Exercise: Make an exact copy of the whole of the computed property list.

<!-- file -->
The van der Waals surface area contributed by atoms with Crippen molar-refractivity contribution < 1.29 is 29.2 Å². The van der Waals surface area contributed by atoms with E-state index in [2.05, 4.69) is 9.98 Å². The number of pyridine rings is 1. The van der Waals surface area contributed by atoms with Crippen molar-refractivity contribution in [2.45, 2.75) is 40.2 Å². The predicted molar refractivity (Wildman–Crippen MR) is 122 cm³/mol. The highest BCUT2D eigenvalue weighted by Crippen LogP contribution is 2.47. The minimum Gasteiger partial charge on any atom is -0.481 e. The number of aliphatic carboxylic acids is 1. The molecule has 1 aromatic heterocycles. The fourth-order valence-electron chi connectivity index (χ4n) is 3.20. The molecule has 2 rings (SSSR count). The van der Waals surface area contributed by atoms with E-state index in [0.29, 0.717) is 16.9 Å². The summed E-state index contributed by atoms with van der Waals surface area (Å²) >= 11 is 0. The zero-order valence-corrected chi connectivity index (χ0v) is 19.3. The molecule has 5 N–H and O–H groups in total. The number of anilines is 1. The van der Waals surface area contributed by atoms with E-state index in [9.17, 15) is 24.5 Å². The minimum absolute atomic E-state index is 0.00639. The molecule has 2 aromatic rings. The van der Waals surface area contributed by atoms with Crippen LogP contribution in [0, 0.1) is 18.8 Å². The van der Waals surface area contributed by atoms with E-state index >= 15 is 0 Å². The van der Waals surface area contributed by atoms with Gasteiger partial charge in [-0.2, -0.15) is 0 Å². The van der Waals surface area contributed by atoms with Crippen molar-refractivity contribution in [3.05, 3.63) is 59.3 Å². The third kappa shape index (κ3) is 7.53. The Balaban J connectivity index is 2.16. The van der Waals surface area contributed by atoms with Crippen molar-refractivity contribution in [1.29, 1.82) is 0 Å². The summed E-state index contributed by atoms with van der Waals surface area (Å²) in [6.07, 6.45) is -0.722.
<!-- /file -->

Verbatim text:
The van der Waals surface area contributed by atoms with Crippen molar-refractivity contribution < 1.29 is 29.2 Å². The van der Waals surface area contributed by atoms with E-state index in [2.05, 4.69) is 9.98 Å². The number of pyridine rings is 1. The van der Waals surface area contributed by atoms with Crippen molar-refractivity contribution in [2.45, 2.75) is 40.2 Å². The predicted molar refractivity (Wildman–Crippen MR) is 122 cm³/mol. The highest BCUT2D eigenvalue weighted by Crippen LogP contribution is 2.47. The minimum Gasteiger partial charge on any atom is -0.481 e. The number of aliphatic carboxylic acids is 1. The molecule has 1 aromatic heterocycles. The fourth-order valence-electron chi connectivity index (χ4n) is 3.20. The molecule has 2 rings (SSSR count). The van der Waals surface area contributed by atoms with E-state index in [0.29, 0.717) is 16.9 Å². The summed E-state index contributed by atoms with van der Waals surface area (Å²) >= 11 is 0. The zero-order valence-corrected chi connectivity index (χ0v) is 19.3. The molecule has 5 N–H and O–H groups in total. The number of anilines is 1. The van der Waals surface area contributed by atoms with E-state index in [9.17, 15) is 24.5 Å². The minimum absolute atomic E-state index is 0.00639. The molecule has 2 aromatic rings. The van der Waals surface area contributed by atoms with Crippen LogP contribution in [0, 0.1) is 18.8 Å². The van der Waals surface area contributed by atoms with E-state index >= 15 is 0 Å². The van der Waals surface area contributed by atoms with Gasteiger partial charge in [-0.2, -0.15) is 0 Å². The van der Waals surface area contributed by atoms with Crippen molar-refractivity contribution in [3.05, 3.63) is 59.3 Å². The third kappa shape index (κ3) is 7.53. The Balaban J connectivity index is 2.16. The van der Waals surface area contributed by atoms with Crippen molar-refractivity contribution in [1.29, 1.82) is 0 Å². The summed E-state index contributed by atoms with van der Waals surface area (Å²) in [6.07, 6.45) is -0.722.